Who Says Little Kids Should Have All the Fun?

There is no doubt that camps are an educational and fun experience for kids with diabetes. But what about the big kids? Diabetes camps for adults age 17 and older do exist, and like camps for kids offer similar experiences.

One such camp, Camp DAVI (Diabetes Association of the Virgin Islands) located in St. John, Virgin Islands, is a week-long experience for adults with diabetes who like to exercise. Camp DAVI offers beautiful rustic accommodations at Lamshure Bay on St. John in the National Park.

According to camp director Stephen Prosterman, campers stay in “simple cabins” and sleep in comfortable beds.

“There is a women’s and men’s shower and bathroom near the cabins,” says Prosterman.

Scuba Diving, Hiking, Running, Sailing, Windsurfing, Sea Kayaking and Snorkeling

Camp DAVI is the first adventure camp to incorporate Scuba diving along with hiking, running, sailing, windsurfing, sea kayaking and snorkeling for adults young and old with diabetes.

Prosterman says attendees meet at the St. Thomas airport and are taken to the site by boat. The site is sprinkled with great trails for hiking or running right. The beach is only a short walk away.

“We are very active throughout the day,” says Prosterman. “We have a morning activity: diving, hiking, sailing and kayaking followed by lunch, then a different afternoon activity.”

Education in the Evening

Dinner is at 6:30 p.m. and after dinner and clean up, attendees have discussions on the boat at the dock for an hour or two.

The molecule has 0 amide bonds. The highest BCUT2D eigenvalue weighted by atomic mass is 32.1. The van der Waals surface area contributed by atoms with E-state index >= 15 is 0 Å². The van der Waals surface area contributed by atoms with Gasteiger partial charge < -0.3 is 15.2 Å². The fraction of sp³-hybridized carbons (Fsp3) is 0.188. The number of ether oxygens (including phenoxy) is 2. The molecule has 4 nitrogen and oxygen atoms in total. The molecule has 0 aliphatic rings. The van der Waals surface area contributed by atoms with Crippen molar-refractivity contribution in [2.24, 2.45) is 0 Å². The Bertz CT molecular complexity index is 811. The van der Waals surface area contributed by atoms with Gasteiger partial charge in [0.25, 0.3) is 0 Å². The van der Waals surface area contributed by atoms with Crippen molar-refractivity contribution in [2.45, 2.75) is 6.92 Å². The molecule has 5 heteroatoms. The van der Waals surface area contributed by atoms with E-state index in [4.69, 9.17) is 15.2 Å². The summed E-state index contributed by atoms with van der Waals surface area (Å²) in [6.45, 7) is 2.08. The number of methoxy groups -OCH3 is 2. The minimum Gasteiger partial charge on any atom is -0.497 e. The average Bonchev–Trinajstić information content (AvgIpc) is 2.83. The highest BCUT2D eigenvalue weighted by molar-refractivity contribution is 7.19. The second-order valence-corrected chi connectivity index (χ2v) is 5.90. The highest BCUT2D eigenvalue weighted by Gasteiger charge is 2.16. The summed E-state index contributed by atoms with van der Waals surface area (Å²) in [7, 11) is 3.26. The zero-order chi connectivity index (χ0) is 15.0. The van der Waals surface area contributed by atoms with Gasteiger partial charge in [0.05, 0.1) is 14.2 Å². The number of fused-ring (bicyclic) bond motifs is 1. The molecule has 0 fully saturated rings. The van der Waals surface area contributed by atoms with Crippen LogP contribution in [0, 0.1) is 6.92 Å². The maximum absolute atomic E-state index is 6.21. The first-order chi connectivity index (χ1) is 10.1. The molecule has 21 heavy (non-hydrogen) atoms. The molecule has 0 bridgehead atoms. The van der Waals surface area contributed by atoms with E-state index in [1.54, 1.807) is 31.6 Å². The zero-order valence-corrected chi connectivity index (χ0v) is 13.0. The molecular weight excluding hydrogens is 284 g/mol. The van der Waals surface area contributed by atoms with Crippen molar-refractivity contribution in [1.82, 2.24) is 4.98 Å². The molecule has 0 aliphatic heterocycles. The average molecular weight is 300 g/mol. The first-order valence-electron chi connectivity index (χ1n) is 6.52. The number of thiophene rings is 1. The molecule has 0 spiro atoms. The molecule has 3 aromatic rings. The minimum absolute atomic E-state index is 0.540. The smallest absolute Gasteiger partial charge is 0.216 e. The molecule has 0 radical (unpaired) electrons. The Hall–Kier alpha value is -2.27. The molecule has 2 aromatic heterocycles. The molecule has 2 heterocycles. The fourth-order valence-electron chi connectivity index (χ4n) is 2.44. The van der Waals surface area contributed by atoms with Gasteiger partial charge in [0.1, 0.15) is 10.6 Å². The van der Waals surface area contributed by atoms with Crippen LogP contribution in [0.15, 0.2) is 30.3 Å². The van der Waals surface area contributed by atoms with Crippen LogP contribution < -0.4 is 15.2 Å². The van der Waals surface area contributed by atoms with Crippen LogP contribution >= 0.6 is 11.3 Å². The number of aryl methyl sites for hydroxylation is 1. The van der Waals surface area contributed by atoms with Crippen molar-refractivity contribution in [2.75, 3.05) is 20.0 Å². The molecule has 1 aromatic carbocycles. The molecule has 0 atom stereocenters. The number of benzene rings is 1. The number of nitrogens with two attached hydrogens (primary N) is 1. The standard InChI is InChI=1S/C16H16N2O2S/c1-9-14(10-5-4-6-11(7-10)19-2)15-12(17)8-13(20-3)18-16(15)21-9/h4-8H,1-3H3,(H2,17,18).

“We talk about the activities and diabetes education at the evening discussions,” says Prosterman, who says with all the activities done at the camp, good blood-glucose control is imperative. “Participants usually end up doing 12 to 15 blood tests per day. In doing this, participants learn that knowing what their blood sugar is and where it is going, can give them the freedom to Scuba dive and safely participate in other physical activities. Without this knowledge they could not otherwise safely take part in many of the activities.”

In the evenings, the camp offers education, support and discussions. Camp DAVI staff includes site doctor Doren Fredrickson from the Kansas University School of Medicine, as well as Prosterman who is the diving and field supervisor for the University of the Virgin Islands.

“We have a great active time and everyone comes away learning a lot about themselves and making new meaningful friendships,” he says.

‘One of the Highlights of My Life’

Ruth Sweet of Wisconsin is one person who attended Prosterman’s camp, calling it, “One of the highlights of my life.” Sweet attended Camp DAVI in August 1999 and achieved her Scuba certification.

“All of us stretched our abilities and learned a lot from each other,” she says.

The dates of this year’s camp are August 1 to 8. The cost for the week is $900 including food, lodging and all gear.

Non-diabetic family members are welcome at $100 off the regular price. Scuba certification during the camp can be arranged for an additional $275.

Prosterman says only a maximum of 15 persons are accepted in order to keep the quality of instruction and safety at a premium.

For more information or an application for Camp DAVI, you can email Prosterman at sproste@uvi.edu.

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